Yosteria Enoteca & Mercato opened its doors this past April and brought regional Italian cuisine to Sharpsburg with it. This is Yosteria’s second location; the Youngstown, OH location opened in 2018. Part-owner Alex Zordich is from Youngstown but grew up coming to Sharpsburg to visit his grandfather and make wine with him. While Pittsburgh has hundreds of Italian restaurants, I’m always game to try a new one.
Yosteria’s Pittsburgh location is a bit smaller than its Youngstown counterpart. Half of the restaurant is a market that offers take-and-bake pizzas, dried goods and wine. The dining room is cozy with room for about 35, but the light from the big windows facing Sharpsburg’s main street makes it feel bigger.
If you love dough, then Yosteria’s menu is for you. They have dough in both baked and fried forms with items like pizza and fresh bread. They also have a selection of items to cut the heaviness of the carbs, such as southern-Italian style meatballs, a caprese salad with semi-dried and marinated tomatoes and bresaola, which is northern-Italian dry-aged beef served over a fresh arugula salad.
Yosteria’s menu is filled with small plates meant for sharing, so my group and I ordered a selection of dishes across the menu. We started with some merende or snacks, as we Americans call them. We went with the hazelnuts and potato chips. My dining companions and I were starving, and this was a nice way to stave off hunger. There were also lupini, peanuts and dried apricots available for noshing.
Our larger dishes started arriving, and we were salivating. Yosteria was out to impress, as the first dish they brought us was their pizelle fritte napoletane or Napoletan fried pizza. I had never heard of fried pizza, but put those two decadent words together and you know it’s going to be delicious. Each pizza starts with a small fried piece of dough that’s crispy on the outside and airy on the inside. It is then topped with tomato sauce, melted mozzarella cheese and fresh basil. The gooey cheese complements the crispy texture of the fried dough, and each bite is more heavenly than the next. Having the pizza fried enhances the savoriness of the dish. Yosteria was starting off strong.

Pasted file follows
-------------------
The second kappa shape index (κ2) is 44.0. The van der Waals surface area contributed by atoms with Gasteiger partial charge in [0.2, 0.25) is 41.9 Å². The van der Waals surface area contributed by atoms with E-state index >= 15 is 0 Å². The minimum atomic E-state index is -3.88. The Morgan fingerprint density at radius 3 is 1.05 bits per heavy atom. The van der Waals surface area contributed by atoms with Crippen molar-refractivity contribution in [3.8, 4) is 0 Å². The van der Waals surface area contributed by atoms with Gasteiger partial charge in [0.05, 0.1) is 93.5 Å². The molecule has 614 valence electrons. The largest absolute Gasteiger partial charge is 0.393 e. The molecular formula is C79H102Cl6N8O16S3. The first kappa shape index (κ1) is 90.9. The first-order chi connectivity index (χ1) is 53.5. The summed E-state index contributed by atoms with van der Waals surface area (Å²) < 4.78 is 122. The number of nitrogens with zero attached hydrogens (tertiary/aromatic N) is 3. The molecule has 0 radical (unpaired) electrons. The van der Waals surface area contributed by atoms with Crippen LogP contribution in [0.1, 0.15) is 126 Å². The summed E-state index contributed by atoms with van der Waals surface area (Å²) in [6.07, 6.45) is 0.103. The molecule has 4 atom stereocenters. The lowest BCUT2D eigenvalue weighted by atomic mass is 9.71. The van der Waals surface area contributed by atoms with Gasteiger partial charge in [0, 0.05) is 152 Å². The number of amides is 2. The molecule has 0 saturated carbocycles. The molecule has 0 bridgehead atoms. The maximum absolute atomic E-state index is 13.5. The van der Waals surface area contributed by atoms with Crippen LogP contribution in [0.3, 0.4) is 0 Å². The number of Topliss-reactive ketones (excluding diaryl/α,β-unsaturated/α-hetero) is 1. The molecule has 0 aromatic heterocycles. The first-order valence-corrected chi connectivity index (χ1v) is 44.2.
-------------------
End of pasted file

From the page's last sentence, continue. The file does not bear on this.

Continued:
We had to have a fresh element on the table, and next came the insalata di rucola or arugula salad. This salad was incredibly simple with only parmesan on top and olive oil and lemon juice for the dressing. The bitterness cut the richness of the fried pizza and freshened our plates for the next decadent dish.
Here is where we made a mistake. We ordered the vastiduzze sicilane, which is fried Sicilian semolina dough. You can choose from three traditional toppings: caciocavallo cheese (similar in taste to provolone), honey, oregano, and olive oil; fresh mozzarella, prosciutto, basil, and olive oil; and stracciatella (the creamy filling in burrata), mortadella, and olive oil. My table thought you could have one of each of these toppings in an order of three, but that’s not the case. Each order comes with three dough balls with the same topping, so we got three separate orders of this luxurious dish. Needless to say, it was way too many carbs for three people. Despite our mistake, we loved getting to sample each of the three variations of this menu item. The base had a very similar crispy texture to the fried pizza, but with a sweeter aftertaste due to the semolina in the dough. The version with caciocavallo and honey benefitted from the sweeter dough. The honey paired perfectly with the dough, while the cheese added some saltiness. The fresh mozzarella and prosciutto version was my favorite. The milky mozzarella and light prosciutto contrasted with the heavy dough. The creamy stracciatella and fatty mortadella version was luxuriously rich.
I can’t go to an Italian restaurant and not order a cheese tray. Yosteria offers two cheese board options. The il sud board focuses on meats and cheeses from Southern Italy, and it’s served with taralli (similar in texture to a breadstick) and artichokes. I went with the il nord board, which includes meats and cheeses from Northern Italy and torta fritta, a traditional fried dough pairing from Emilia-Romagna. This board included hunks of salty parmesan, luscious stracciatella, smoky mortadella and salty prosciutto. The torta fritta melts in your mouth and pairs well with the different flavors presented on the board.
Yosteria used many of the same ingredients in different dishes. I love seeing how ingredients can be utilized in an assortment of dishes, but I wanted a bit more variety. I’m looking forward to returning to Yosteria to sample some of their less dough-centric items.